Five, the California Fish and Game Wardens Association has opposed the creation of new marine protected areas until sufficient funding to patrol the existing ones is found. This is why rank-and-file game wardens refer to the MPAs as “Marine Poaching Areas.”
Jeff Krieger, avid Southern California kayak angler and conservationist, sadly noted two weeks before today’s closure, “I’m going to kayak fish and visit the Point Dume area this weekend and say goodbye, since this area closes on January 1. This not a victory for the 99%! It is more like a water grab by the 1%, in my mind!”
“People need access to sustainable ocean food for nutritional health and our livelihood,” commented John Stephens-Lewallen, the North Coast environmental leader who co-founded the Ocean Protection Coalition and North Coast Seaweed Rebellion and has been a vocal critic of the MLPA process. “We can’t let these areas, closed by a corrupt private process, keep us from exercising our fundamental rights and duties to have access to sustainable food from the ocean.”
“The MLPA is the beginning of the privatization of our natural resources in California where, in an underhanded and illegal way, the decisions have been taken from the people and put into the hands of the ocean industrialists,” said Barbara Stephens-Lewallen, John’s wife and co-owner of Mendocino Sea Vegetable Company.
Those who believe in environmental justice, democracy and true, wholistic marine protection – as opposed to privately funded green washing – are committed to fighting the MLPA Initiative through litigation and exposing the numerous conflicts of interest and violations of state and federal laws.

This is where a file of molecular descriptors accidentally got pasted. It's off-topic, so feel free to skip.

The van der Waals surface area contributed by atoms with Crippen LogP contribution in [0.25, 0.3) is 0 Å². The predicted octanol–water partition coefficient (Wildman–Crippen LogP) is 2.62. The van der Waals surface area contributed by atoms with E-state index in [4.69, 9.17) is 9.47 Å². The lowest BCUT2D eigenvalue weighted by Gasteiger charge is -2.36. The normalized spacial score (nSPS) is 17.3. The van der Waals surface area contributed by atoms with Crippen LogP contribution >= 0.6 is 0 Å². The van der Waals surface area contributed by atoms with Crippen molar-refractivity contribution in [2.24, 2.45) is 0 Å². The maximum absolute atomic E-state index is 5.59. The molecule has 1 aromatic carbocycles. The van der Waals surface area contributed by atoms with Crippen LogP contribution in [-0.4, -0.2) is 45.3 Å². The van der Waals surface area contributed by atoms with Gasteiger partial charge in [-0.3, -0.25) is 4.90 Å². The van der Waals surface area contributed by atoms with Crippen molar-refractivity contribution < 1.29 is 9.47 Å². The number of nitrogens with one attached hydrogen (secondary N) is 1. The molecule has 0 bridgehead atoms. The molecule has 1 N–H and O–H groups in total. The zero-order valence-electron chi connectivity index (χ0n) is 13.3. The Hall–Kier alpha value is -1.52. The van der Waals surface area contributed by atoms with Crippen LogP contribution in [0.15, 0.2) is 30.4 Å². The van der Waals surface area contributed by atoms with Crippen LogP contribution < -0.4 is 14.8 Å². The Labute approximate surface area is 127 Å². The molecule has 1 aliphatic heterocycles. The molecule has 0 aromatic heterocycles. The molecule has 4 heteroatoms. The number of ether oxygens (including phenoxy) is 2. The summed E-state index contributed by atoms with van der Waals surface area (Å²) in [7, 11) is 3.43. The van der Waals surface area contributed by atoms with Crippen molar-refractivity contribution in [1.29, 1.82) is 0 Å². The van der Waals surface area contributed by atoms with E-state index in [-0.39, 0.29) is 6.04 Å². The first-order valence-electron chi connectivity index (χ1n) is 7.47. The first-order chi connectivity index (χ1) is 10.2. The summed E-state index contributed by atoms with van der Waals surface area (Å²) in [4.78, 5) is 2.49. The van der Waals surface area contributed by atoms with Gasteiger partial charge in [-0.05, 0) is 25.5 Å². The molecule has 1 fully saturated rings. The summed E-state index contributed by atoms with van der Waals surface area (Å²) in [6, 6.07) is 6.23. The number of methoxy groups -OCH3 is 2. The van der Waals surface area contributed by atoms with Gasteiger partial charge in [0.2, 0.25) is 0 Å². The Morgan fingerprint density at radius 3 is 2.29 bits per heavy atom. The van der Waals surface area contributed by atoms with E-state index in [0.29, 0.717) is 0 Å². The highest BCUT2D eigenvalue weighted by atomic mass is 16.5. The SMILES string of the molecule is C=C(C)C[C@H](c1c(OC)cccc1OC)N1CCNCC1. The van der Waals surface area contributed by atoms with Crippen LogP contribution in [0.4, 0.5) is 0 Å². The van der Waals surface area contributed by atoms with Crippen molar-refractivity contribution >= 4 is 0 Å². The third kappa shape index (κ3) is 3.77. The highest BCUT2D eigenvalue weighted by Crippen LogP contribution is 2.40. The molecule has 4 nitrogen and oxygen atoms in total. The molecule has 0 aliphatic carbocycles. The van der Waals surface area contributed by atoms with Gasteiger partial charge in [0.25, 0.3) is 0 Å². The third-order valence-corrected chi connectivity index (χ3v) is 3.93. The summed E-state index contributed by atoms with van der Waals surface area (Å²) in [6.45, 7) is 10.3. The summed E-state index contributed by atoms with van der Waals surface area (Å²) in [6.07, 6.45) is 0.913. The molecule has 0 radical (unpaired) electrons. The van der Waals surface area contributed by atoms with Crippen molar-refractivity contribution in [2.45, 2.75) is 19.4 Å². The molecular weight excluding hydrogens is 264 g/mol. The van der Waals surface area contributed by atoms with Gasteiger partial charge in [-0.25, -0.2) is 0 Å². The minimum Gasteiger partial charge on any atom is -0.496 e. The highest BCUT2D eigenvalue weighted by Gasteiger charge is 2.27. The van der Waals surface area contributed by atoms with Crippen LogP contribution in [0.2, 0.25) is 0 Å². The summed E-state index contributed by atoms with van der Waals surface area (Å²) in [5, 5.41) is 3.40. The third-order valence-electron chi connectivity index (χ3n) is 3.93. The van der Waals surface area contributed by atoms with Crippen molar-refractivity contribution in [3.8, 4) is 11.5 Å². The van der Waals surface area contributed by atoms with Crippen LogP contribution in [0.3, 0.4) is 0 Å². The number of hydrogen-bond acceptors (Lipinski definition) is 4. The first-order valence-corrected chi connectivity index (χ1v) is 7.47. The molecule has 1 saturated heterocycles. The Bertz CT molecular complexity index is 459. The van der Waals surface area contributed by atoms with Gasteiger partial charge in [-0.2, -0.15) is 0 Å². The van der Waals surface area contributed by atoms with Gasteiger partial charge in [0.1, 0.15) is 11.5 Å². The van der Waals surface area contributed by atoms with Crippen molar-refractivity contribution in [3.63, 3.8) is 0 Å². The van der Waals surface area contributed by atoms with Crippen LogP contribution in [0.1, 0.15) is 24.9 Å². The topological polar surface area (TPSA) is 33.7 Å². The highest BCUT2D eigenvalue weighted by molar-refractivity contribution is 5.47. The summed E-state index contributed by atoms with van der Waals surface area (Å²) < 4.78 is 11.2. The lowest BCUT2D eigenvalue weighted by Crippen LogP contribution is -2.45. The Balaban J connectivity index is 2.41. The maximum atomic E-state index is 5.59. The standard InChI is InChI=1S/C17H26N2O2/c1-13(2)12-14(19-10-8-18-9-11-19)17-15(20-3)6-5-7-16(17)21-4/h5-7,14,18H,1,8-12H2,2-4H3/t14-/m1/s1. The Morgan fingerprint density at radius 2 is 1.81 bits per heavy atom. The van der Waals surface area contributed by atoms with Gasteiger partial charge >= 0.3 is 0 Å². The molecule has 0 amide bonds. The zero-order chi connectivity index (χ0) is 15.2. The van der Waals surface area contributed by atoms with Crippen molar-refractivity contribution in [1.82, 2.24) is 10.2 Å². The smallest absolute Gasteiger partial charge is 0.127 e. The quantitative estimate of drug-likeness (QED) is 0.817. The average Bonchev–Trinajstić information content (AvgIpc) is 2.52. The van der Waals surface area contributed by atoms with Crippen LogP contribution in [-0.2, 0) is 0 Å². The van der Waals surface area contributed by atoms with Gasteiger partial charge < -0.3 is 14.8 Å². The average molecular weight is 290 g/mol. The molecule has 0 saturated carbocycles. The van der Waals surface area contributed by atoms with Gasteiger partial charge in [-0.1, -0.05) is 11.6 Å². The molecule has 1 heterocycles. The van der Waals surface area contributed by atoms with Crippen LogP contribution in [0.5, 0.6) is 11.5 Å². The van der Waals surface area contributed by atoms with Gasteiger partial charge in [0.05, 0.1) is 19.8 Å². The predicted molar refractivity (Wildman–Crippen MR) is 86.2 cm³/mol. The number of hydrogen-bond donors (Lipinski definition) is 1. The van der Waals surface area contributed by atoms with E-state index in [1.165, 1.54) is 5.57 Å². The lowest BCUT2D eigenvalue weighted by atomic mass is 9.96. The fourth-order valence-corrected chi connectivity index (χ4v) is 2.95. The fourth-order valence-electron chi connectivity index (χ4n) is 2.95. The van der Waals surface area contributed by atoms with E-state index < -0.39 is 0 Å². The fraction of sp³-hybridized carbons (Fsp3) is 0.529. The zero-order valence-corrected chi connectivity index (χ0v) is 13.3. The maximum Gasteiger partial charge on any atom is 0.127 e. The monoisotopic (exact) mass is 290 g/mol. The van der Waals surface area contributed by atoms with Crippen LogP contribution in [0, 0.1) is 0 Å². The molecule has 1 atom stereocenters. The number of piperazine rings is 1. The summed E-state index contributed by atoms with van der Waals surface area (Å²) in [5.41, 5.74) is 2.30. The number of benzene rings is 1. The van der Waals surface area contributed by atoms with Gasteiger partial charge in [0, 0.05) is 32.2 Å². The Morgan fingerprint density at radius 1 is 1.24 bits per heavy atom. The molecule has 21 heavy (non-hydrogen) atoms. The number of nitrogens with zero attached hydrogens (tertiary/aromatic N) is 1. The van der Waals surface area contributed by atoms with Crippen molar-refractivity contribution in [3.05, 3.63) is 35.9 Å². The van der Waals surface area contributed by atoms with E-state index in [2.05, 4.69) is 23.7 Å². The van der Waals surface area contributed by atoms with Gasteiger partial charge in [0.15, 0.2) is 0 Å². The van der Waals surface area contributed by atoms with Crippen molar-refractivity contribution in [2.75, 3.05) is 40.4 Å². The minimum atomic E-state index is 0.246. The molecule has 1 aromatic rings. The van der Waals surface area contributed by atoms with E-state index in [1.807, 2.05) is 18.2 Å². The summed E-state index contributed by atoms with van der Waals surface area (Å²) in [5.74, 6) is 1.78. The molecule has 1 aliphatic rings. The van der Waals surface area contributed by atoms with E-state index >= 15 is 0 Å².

A recent appeal of an unfavorable court ruling gives California’s fishing and boating community renewed hope for overturning regulations imposed under the privately funded Marine Life Protection Act (MLPA) Initiative. Coastside Fishing Club, one of the three petitioners in litigation before the San Diego Superior Court challenging MLPA regulations adopted by the California Fish and Game Commission for the North Central Coast, filed an appeal with California’s 4th District Court of Appeal on December 15.
Coastside’s appeal arises from the denial by Judge Ronald Prager on October 17, 2011 of its request for a Writ of Mandate voiding MLPA regulations adopted by the commission for California’s North Central Coast in 2009 based on legal defects in implementing California law. After a careful review, Coastside concluded that Judge Prager’s ruling is inconsistent with the mandates of the law as established by the legislature.
“It’s in the best interests of all Californians that our state’s laws be implemented in a fair and even-handed manner as the legislature directs,” said Rick Ross, Coastside’s president. “Coastside intends to pursue this legitimate goal through all available legal means. We strongly believe in the merits of our case, and the appeal process provides a fresh opportunity to have our claims considered in a different forum.”
The outcome of the appeal of Judge Prager’s ruling on the North Central Coast regulations would likely influence the resolution of a similar challenge to the validity of the South Coast regulations brought in the same lawsuit by Coastside’s co-plaintiffs, United Anglers of Southern California and Robert C. Fletcher.
To donate to the litigation against the MLPA Initiative, go to: http://www.SaveCAFishing.org.